Found 4 comments on HN
dmix · 2016-05-25 · Original thread
> Who is right? Well odds are in favor of it being wasted as 9 in 10 startups fail.

This commonly cited 90% startup failure rate is actually based on a 7yr timescale (if I'm not mistaken). I remember it being an example of a common misconception in the book "The Illusions of Entrepreneurship" [1]. Just because a small company eventually fails, it doesn't mean the investors didn't get any amount of ROI out of it.

For example: It's possible a company makes 10's of millions in revenue but fails from cash flow issues after a long-term of being operational.

So this isn't a good way to measure return potential when investing in companies. Unlike VC-style investments, not all businesses (even with $1 million capital) are billion dollar or nothing businesses.

Not everything The DAO invests in has to be 100x return to be viable (unless they want to be VCs). So this changes the math quite a bit.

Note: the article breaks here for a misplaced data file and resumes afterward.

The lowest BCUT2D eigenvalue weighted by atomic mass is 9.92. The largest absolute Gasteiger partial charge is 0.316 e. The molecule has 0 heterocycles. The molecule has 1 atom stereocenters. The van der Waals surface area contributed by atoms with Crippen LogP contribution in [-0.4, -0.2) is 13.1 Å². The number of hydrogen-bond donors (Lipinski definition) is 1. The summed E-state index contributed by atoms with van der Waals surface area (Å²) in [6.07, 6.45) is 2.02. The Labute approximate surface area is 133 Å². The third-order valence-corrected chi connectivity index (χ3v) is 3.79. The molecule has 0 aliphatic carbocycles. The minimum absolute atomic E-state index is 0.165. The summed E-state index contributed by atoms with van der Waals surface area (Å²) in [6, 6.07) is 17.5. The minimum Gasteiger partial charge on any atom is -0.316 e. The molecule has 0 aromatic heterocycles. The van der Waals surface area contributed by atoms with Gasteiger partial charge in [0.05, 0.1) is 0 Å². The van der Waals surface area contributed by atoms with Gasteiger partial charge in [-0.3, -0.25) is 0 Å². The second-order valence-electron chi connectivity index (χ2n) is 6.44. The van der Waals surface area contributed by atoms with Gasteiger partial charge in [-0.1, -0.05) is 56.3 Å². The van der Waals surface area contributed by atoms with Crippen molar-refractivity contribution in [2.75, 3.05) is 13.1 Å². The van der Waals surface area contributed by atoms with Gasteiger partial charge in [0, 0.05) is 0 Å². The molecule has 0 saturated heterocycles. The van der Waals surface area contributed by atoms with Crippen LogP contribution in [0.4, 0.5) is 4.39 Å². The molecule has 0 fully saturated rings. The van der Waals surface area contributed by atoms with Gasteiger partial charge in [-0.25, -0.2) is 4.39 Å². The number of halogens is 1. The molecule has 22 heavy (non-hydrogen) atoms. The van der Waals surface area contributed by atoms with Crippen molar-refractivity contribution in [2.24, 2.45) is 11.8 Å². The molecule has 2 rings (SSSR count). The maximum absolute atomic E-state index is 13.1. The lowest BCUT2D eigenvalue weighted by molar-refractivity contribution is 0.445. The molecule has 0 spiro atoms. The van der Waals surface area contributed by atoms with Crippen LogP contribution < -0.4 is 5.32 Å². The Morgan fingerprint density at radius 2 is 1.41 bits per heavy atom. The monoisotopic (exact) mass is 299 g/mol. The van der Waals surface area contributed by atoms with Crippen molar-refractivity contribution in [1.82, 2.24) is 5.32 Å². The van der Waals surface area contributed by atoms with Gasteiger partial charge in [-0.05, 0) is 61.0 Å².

[1] http://www.amazon.com/Illusions-Entrepreneurship-Costly-Entr...

gte910h · 2011-01-21 · Original thread
>If you're sick of your current job, want a change, and hate being a subordinate, the answer is 'no'.

According to Illusions of Entrepreneurship, most entrepreneurs are in their 40s, not 20s.

Additionally, many entrepreneurs, (I believe it said a plurality) were entrepreneurs because they didn't like or couldn't work well under a boss more than any other reason.

[1] Non-aff link: http://www.amazon.com/Illusions-Entrepreneurship-Costly-Entr...

gte910h · 2010-06-02 · Original thread
According to the Book Illusions of Entrepreneurship, most people who work in their own businesses make significantly less than they would working for others. However, they're as happier as if they made 200k more than they do, so in general they're happier though they make less.

Non aff link to the book (I really enjoyed it for it's real world stats on running a company and what it means for me): http://www.amazon.com/Illusions-Entrepreneurship-Costly-Entr...

CalmQuiet · 2009-01-02 · Original thread
Lots of costs, risks, benefits... to be weighed. And certainly a lot of them are NOT about salary and security. It's worth taking a look at Scott Shane's January 2008 “Illusions of Entrepreneurship: The Costly Myths that Entrepreneurs, Investors, and Policy Makers Live By” - or at least the discussions at Amazon reviews: http://www.amazon.com/isbn/dp/0300113315 It is a huge leap, and this will help you ask a lot of questions about whether you are suited for the startup world, temperamentally as well as otherwise.

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